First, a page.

NTSB Identification: FTW01IA183B
Scheduled 14 CFR operation of Continental Airlines Inc (D.B.A. Continental Airlines)
Incident occurred Thursday, August 16, 2001 in DFW Airport, TX
Probable Cause Approval Date: 05/30/2003
Aircraft: Boeing 737-524, registration: N33635
Injuries: 190 Uninjured.

NTSB investigators used data provided by various sources and may have traveled in support of this investigation to prepare this aircraft incident report.

A Boeing 737 was cleared to takeoff on runway 18L at the Dallas/Fort Worth International Airport. After landing on runway 18R, another Boeing 737 took the high speed exit onto taxiway Whiskey Mike and was cleared to cross runway 18L. The pilots of both aircraft saw a possible impending collision and took evasive action. The taxiing aircraft continued to the gate and deplaned the passengers. The departing aircraft continued the takeoff, returned to the airport and landed. Examination of this airplane revealed damage to the skin on the underside of the tail. At the time of the runway incursion, the West air traffic control tower's ground control west one and local west one controller positions were combined. The west air traffic control tower supervisor-in-charge was operating the flight data position along with performing his own supervisory duties. During this time, a National Air Traffic Controllers Association representative had entered the tower cab and was having a meeting with the supervisor-in-charge. In an interview, the incident controller reported that he did not scan runway 18L before clearing the taxiing aircraft to cross. FAA Order 7110.65, Air Traffic Control Handbook, paragraph 3-1-3, "Use of Active Runways," states, "The local controller has primary responsibility for operations conducted on the active runway and must control the use of those runways." Paragraph 3-1-12, "Visually Scanning Runways," states that, "Local controllers shall visually scan runways to the maximum extent possible."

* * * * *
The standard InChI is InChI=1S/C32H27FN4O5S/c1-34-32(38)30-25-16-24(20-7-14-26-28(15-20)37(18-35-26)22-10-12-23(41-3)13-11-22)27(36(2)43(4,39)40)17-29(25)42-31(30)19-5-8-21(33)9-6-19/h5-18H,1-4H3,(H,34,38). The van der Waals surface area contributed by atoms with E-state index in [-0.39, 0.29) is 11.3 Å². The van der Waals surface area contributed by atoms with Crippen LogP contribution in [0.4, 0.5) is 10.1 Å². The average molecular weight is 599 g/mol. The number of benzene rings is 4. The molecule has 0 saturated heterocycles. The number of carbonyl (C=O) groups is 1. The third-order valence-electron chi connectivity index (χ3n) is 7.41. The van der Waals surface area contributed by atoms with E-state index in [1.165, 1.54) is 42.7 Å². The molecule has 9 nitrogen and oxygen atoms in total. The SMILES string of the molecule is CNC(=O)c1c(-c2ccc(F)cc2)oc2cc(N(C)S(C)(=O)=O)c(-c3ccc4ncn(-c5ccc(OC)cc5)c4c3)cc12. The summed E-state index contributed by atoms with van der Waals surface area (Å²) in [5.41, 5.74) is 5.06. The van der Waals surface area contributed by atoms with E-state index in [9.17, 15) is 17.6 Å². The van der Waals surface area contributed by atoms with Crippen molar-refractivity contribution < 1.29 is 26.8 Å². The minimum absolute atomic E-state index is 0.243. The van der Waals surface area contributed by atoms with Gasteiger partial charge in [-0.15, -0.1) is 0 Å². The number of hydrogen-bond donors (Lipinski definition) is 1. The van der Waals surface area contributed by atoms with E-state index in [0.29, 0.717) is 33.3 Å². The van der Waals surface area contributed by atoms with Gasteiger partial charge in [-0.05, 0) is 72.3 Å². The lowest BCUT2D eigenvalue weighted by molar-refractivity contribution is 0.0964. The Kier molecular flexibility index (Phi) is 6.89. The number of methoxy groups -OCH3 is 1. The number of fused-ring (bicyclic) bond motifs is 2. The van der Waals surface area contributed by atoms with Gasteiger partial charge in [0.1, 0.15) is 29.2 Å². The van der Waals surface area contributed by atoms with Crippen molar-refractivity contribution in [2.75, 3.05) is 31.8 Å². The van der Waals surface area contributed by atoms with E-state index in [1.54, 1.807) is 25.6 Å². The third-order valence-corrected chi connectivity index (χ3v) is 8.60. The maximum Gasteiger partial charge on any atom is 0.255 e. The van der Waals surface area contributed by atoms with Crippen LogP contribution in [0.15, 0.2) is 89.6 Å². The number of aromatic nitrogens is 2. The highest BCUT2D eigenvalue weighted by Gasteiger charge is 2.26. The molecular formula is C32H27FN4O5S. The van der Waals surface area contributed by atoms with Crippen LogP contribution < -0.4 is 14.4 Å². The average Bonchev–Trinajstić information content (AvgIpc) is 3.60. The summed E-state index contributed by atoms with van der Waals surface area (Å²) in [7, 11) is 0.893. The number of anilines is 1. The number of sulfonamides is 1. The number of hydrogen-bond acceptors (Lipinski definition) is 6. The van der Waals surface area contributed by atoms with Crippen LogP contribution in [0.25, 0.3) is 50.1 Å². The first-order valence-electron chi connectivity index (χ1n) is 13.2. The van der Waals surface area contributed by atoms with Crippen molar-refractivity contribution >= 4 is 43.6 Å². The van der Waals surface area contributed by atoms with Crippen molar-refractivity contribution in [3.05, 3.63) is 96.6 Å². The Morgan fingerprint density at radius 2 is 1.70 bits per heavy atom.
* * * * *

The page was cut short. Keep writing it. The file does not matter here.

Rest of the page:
The National Transportation Safety Board determines the probable cause(s) of this incident to be:

The local controller clearing the taxiing aircraft to cross the runway in front of the aircraft on takeoff roll. Contributing factors were the local controller's failure to follow FAA procedures and directives to visually scan the runway prior to issuing the crossing clearance, the local controller’s excessive workload, and the tower supervisor's inadequate supervision.

Full narrative available

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